In April, we reported that Former U.S. president Barack Obama would embark on his first trip to the continent since he left office this July, where he’ll visit his ancestral home of Kenya, before heading to South Africa to deliver the keynote address on the eve of what would have been Nelson Mandela’s 100th Birthday.
Yesterday, the world leader finally gave his 16th Nelson Mandela Annual Lecture, which was organised in partnership with the Motsepe Foundation, to a stadium filled with 15000 people and even more who tuned into the lecture online. Before heading to the South African nation however, the 44th American president shared his reading list majority comprising authors from the continent.
“Over the years since, I’ve often drawn inspiration from Africa’s extraordinary literary tradition,” said the former head of state on his Facebook page. “As I prepare for this trip, I wanted to share a list of books that I’d recommend for summer reading, including some from a number of Africa’s best writers and thinkers—each of whom illuminate our world in powerful and unique ways.”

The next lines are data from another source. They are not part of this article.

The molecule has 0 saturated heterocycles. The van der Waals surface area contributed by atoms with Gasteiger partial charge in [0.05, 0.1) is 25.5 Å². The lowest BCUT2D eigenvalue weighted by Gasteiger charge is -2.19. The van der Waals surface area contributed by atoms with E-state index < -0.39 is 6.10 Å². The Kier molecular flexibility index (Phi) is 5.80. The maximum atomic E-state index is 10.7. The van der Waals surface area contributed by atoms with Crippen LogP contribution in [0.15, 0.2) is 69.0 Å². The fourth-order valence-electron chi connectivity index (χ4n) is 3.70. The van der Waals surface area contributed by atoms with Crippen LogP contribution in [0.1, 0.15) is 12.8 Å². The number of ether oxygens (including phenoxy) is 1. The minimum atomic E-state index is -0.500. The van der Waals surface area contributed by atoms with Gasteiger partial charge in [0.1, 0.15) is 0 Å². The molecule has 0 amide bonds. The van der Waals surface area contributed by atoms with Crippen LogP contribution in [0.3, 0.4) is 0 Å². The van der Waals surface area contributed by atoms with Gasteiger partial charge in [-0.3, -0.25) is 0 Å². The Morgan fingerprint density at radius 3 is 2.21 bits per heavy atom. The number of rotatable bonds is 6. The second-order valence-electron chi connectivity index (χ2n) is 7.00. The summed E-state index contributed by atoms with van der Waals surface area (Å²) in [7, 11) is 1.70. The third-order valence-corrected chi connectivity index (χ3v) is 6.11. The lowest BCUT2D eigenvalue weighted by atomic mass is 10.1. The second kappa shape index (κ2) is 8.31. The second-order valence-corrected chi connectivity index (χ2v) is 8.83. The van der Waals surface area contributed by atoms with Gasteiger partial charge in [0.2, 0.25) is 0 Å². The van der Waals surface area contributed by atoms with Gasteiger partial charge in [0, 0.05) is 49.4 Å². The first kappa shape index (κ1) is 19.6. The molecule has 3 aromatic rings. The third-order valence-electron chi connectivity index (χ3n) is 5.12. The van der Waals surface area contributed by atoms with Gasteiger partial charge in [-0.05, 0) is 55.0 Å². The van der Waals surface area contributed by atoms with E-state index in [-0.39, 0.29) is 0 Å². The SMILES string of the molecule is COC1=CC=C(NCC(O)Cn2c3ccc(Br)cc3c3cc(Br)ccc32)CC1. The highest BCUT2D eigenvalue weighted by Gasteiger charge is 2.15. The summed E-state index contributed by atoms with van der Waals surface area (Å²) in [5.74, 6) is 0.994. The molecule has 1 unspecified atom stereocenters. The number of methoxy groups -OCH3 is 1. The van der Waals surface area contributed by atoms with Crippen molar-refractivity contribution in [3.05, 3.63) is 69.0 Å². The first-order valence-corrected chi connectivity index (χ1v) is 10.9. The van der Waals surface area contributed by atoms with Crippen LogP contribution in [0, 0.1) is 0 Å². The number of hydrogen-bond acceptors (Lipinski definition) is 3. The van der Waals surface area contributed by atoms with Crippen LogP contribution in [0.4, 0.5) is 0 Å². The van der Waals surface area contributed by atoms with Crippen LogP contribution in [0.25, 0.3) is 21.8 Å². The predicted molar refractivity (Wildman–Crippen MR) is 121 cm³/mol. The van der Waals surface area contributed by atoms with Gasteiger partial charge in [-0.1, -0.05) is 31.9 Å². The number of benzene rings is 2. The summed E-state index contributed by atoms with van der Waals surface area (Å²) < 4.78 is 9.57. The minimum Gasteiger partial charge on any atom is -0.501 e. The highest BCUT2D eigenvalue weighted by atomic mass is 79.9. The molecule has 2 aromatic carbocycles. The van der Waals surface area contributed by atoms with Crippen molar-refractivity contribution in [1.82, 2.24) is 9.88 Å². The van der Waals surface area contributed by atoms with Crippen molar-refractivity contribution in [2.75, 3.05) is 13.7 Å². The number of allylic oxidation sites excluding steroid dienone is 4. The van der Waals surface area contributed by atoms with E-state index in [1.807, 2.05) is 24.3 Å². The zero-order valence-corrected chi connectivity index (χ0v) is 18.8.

The list includes foundational texts like Chinua Achebe’s “Things Fall Apart,” which he called “a true classic of world literature,” Nelson Mandela’s “A Long Walk to Freedom, and A Grain of Wheat by Ngugi wa Thiong’o as well as more contemporary classics such as Chimamanda Ngozi Adichie’s Americanah and The Return by Hisham Matar, which he described as “a beautifully-written memoir that skillfully balances a graceful guide through Libya’s recent history with the author’s dogged quest to find his father who disappeared in Gaddafi’s prisons.”
On 17 July, the former U.S. president addressed xenophobia, climate change, economic inequality, corruption and more in his lecture along the theme, “Renewing the Mandela Legacy and Promoting Active Citizenship in a Changing World,” to mark the 100th anniversary of Nelson Mandela’s birth.
During the Mandela100 celebration, Obama sat alongside South African president Cyril Ramaphosa, foundation chairperson Professor Njabulo Ndebele, Motsepe Foundation founder Dr Patrice Motsepe, and Mandela’s widow Ms. Graca Machel. He appealed to people around the world to honour human rights and other values under threat, as well as to keep alive the ideas that Mandela worked for.
With a special message to the younger generation which reminded us all of how much words have the ability to inspire a nation—something he very eloquently did leading up to his election in 2008 and throughout his tenure—the former president said to “those hope carriers”: “Keep believing. Keep marching. Keep building. Keep raising your voice. Every generation has the opportunity to remake the world.” Watch the lecture below.